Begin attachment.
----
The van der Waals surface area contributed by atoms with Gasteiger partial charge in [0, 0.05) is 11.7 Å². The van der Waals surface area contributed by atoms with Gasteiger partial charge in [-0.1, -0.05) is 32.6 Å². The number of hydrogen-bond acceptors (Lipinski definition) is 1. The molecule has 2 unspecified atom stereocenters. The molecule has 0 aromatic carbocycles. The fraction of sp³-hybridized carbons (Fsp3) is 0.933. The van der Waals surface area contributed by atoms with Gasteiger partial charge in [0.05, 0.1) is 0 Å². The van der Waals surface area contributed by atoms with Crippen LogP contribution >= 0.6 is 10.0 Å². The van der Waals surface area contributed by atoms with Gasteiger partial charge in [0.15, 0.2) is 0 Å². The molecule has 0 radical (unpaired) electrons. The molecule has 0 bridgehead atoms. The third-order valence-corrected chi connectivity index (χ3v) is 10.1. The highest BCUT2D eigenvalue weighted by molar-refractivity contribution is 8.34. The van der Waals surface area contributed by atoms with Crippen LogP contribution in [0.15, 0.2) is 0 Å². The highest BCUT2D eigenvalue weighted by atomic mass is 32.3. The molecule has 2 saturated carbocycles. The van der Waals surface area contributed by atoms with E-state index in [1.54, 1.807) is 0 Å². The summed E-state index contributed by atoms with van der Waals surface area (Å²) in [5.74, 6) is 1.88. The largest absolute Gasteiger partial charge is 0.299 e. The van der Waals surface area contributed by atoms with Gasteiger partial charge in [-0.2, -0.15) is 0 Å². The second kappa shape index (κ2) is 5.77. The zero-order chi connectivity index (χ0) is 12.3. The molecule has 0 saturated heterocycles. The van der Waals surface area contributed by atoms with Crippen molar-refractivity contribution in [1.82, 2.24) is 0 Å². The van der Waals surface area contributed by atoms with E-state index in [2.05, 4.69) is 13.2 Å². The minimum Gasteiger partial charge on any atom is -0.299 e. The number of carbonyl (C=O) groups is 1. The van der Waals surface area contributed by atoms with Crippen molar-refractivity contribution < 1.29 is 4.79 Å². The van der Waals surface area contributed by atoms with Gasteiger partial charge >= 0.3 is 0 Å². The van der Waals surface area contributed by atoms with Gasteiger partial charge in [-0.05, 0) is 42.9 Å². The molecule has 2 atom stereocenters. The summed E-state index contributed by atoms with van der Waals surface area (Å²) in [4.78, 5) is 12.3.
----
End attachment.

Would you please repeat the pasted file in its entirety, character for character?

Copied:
The van der Waals surface area contributed by atoms with Gasteiger partial charge in [0, 0.05) is 11.7 Å². The van der Waals surface area contributed by atoms with Gasteiger partial charge in [-0.1, -0.05) is 32.6 Å². The number of hydrogen-bond acceptors (Lipinski definition) is 1. The molecule has 2 unspecified atom stereocenters. The molecule has 0 aromatic carbocycles. The fraction of sp³-hybridized carbons (Fsp3) is 0.933. The van der Waals surface area contributed by atoms with Gasteiger partial charge in [0.05, 0.1) is 0 Å². The van der Waals surface area contributed by atoms with Crippen LogP contribution >= 0.6 is 10.0 Å². The van der Waals surface area contributed by atoms with Gasteiger partial charge in [0.15, 0.2) is 0 Å². The molecule has 0 radical (unpaired) electrons. The molecule has 0 bridgehead atoms. The third-order valence-corrected chi connectivity index (χ3v) is 10.1. The highest BCUT2D eigenvalue weighted by molar-refractivity contribution is 8.34. The van der Waals surface area contributed by atoms with Crippen LogP contribution in [0.15, 0.2) is 0 Å². The highest BCUT2D eigenvalue weighted by atomic mass is 32.3. The molecule has 2 saturated carbocycles. The van der Waals surface area contributed by atoms with E-state index in [1.54, 1.807) is 0 Å². The summed E-state index contributed by atoms with van der Waals surface area (Å²) in [5.74, 6) is 1.88. The largest absolute Gasteiger partial charge is 0.299 e. The van der Waals surface area contributed by atoms with Gasteiger partial charge in [-0.2, -0.15) is 0 Å². The second kappa shape index (κ2) is 5.77. The zero-order chi connectivity index (χ0) is 12.3. The molecule has 0 saturated heterocycles. The van der Waals surface area contributed by atoms with Crippen molar-refractivity contribution in [1.82, 2.24) is 0 Å². The van der Waals surface area contributed by atoms with E-state index in [2.05, 4.69) is 13.2 Å². The minimum Gasteiger partial charge on any atom is -0.299 e. The number of carbonyl (C=O) groups is 1. The van der Waals surface area contributed by atoms with Crippen molar-refractivity contribution < 1.29 is 4.79 Å². The van der Waals surface area contributed by atoms with Gasteiger partial charge >= 0.3 is 0 Å². The van der Waals surface area contributed by atoms with Gasteiger partial charge in [-0.05, 0) is 42.9 Å². The molecule has 2 atom stereocenters. The summed E-state index contributed by atoms with van der Waals surface area (Å²) in [4.78, 5) is 12.3.